Tyra eventually earned her teaching certificate, became a principal, and then a well-regarded school superintendent. A champion for children, she raised her daughter, and conquered her illnesses with courage and determination.

Her personal journey is much more, however. “Where the Water Meets the Sea” is a beacon of hope for those who battle mental health issues, bulimia, binging, purging, cutting, alcoholism, drug addictions . . . Tyra Manning’s journey is one in which there IS a light at the end of the dark tunnels of life. It is also a touchstone to those adults, myself included, who have lost a parent early in their life and a recognition of how many carry that loss with them long into adulthood.

Dr. Manning’s story is also a testament to the burden of military families, as well as of veterans, who often bear their wounds and scars in ways we cannot see. SPOILER ALERT  Tyra Banks gives us a personal perspective of the uniquely heavy loss of a loved one whose body is never returned, as well as the “what if” should one’s remains be found.  Larry’s remains were located more than three decades after he was lost to war. It was not just a journey for Tyra, but, for the men in his unit as well, many of whom Tyra later meets and hears, first hand, of how Larry died, when he is finally laid to rest at Arlington National Cemetery. Their own sadness at not being able to return his body is expressed and Dr. Manning seems sensitive to in her writing.

For every adult who still carries his or her inner child who lost a parent at an early age, this is a book to read.

For every family member of military whose loved one never come back from war, this is a book to read.

For everyone with immobilizing fears, anxiety, depression, and mental health issues, this is a book to read.

For you, dear reader, this is a book to read.

Thank you, Dr. Manning. Your courage to seek help and your courage to tell your story is inspiring and, in spite of the sadness and pain, your story is a gift, especially for the millions of people who seek that spot where the water meets the sand.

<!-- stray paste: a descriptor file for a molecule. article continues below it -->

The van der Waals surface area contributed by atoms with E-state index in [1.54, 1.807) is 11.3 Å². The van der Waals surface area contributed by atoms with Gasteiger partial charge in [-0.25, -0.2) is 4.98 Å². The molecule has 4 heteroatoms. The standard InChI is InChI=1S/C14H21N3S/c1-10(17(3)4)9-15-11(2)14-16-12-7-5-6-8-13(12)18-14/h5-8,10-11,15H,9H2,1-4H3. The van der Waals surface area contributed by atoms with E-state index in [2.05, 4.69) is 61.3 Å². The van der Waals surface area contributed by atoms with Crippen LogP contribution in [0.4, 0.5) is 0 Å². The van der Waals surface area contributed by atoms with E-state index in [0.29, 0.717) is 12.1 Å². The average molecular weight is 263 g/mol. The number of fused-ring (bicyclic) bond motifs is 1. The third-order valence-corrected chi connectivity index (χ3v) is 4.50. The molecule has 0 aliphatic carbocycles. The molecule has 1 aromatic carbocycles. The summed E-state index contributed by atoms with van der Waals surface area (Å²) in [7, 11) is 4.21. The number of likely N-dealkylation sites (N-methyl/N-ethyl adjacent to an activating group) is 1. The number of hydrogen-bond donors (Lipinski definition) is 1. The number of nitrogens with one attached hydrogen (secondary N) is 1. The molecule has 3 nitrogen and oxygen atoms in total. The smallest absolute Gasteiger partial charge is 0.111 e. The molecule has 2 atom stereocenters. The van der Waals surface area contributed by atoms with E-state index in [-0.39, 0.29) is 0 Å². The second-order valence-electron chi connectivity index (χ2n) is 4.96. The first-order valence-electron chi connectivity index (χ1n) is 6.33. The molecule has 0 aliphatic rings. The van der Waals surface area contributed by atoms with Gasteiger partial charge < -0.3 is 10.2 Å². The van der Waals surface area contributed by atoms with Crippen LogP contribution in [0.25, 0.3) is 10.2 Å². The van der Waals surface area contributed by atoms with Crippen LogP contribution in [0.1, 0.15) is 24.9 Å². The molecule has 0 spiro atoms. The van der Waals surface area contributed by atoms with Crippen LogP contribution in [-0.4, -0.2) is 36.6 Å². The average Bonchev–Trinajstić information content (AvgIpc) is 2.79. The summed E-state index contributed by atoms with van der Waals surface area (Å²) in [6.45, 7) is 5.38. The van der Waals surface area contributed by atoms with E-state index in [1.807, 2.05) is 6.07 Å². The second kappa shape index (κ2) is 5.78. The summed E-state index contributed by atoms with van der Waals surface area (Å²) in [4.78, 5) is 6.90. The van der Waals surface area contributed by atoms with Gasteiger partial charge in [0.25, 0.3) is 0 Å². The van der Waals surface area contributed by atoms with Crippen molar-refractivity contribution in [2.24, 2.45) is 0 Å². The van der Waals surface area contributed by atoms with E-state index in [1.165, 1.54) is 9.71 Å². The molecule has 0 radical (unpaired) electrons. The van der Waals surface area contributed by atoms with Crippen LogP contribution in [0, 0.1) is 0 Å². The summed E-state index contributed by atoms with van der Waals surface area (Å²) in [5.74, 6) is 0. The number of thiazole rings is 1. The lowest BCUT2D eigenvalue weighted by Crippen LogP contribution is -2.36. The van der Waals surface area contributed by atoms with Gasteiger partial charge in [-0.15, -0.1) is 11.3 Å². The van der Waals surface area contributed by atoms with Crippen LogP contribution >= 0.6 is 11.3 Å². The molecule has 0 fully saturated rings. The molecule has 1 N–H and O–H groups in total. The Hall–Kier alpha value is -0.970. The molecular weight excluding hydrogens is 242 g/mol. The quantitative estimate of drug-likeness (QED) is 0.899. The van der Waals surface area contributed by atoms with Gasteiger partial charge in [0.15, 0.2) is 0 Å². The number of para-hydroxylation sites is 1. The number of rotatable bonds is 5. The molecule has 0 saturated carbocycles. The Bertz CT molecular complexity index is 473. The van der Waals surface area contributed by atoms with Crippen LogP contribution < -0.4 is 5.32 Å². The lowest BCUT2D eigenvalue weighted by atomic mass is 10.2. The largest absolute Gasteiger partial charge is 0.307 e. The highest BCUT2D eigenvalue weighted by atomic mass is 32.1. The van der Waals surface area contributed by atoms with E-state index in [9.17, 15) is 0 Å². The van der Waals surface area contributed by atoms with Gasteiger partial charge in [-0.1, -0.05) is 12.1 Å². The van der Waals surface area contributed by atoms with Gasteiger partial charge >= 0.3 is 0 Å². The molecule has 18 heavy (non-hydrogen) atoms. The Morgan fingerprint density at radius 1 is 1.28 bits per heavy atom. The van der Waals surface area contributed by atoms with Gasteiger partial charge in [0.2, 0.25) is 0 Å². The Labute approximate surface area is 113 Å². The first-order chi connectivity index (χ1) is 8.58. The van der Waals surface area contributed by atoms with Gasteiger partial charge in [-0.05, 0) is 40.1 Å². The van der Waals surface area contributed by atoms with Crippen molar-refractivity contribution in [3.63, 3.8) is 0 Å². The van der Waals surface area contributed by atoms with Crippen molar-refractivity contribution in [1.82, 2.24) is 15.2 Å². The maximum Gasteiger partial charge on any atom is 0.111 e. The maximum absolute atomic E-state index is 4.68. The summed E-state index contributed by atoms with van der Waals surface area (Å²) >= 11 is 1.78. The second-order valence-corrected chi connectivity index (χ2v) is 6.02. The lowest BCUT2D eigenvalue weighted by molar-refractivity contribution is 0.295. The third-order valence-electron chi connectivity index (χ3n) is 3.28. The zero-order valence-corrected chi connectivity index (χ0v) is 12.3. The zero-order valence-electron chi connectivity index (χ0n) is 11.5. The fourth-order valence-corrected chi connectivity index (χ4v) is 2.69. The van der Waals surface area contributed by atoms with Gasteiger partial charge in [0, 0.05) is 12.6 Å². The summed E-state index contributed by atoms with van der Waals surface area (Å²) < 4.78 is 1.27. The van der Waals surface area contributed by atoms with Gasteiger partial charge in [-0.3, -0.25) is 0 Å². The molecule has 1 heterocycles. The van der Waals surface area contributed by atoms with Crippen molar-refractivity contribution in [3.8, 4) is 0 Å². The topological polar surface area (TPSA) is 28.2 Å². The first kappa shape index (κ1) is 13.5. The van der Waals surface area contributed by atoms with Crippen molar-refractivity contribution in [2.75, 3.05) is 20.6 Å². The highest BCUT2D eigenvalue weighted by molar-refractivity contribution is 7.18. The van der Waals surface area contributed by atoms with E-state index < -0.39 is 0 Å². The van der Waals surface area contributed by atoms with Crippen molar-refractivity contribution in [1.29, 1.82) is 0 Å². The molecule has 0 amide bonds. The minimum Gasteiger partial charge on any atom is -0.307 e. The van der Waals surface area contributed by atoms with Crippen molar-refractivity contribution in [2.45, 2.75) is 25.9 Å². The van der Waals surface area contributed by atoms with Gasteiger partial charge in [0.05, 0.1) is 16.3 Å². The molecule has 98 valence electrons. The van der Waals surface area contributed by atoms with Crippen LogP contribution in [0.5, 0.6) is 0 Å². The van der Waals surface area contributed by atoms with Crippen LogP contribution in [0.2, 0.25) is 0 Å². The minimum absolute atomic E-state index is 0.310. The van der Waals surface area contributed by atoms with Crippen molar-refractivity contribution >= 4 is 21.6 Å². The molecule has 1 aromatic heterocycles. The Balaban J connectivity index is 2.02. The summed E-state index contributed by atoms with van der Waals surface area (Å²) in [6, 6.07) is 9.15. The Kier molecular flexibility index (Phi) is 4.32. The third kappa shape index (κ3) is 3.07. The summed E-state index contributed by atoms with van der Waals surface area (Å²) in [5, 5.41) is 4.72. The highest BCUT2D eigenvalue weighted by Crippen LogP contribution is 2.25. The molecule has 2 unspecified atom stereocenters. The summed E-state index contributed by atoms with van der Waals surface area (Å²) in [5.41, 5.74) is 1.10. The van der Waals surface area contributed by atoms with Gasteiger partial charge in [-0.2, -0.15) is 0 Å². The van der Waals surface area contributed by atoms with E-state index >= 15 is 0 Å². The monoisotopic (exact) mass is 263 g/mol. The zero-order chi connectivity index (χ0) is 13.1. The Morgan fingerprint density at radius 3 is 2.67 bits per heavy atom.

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9780525953005_custom-1a7b1faa66fe002fff8a3604f6c0f3534d546b1c-s600-c85James and Sadie Goodenough are stuck; figuratively and literally stuck in the Black Water Swamp of Ohio. Settlers from Connecticut, they head west in the 1830s with their children in a wagon. The wagon gets stuck in the mud of the swamp, near Perrysburg, Ohio. There, James and Sadie remain, until the day they die.

At the start of the story, 1838, the Goodenoughs have already lost 5 children from swamp fever. All but their son, Robert,   have suffered from  the swamp fever.  It is a hard existence, made all the harder by the temperaments of Sadie and James. A dysfunctional family, James is quick to use the switch on his children, and the back of his hand on Sadie. Sadie provokes him, which does not make it right, but, she is downright mean and will sit and watch her children being beaten for something she herself has done, with a smirk on her face.

The Goodenoughs settle in the Black Water Swamp and set to raising apples. James adores the “eaters”, while Sadie craves the “spitters” – or, rather, she craves the apple jack made from the “spitters”.  The apples are at the core of their hatred for each other and are the seeds of their bitterness. Life at the Goodenoughs is hard and dark and often unbearable. For Sadie, the infrequent visits of a John Chapman are the only bright spots in her life.  Chapman stops by several times a year with apple saplings and seeds, and to take the “spitters” to be pressed for cider, which is used to make apple jack. Chapman is more commonly known as Johnny Appleseed.

So goes the first part of this book, told in the voices of Sadie and James. It is at times difficult to read and so full of darkness that one can almost feel the despair of the Black Water Swamp. One might say the Sadie drowns her difficult life in the apple jack, but, there are hints that she brings other issues to the Goodenoughs and I found myself wondering why they ever married each other in the first place. The first part ends in unbelievable violence, in the apple orchard. All of the living Goodenough children are in the orchard, and it is there that the author leaves them, taking us to the second part of the book, told in the voice of Robert, the favored son.

We follow Robert across the prairies, the mountains, the Gold Rush – and eventually to Northern California. Robert writes home to his siblings still living, he assumes,  in the Blackwater Swamp, near Perrysburg, Ohio, asking them how they are, have they survived episodes of swamp fever, and he asks for them to write back at various addresses he gives them. Robert eventually ends up in the Redwood forests, under the great sequoia, collecting seeds and saplings for a company in England.  Robert is back in an orchard, though a much different kind.

The third part of the book brings surprises in the form of two women and some gentler, kinder characters as Robert suddenly finds himself face-to-face with his Ohio past.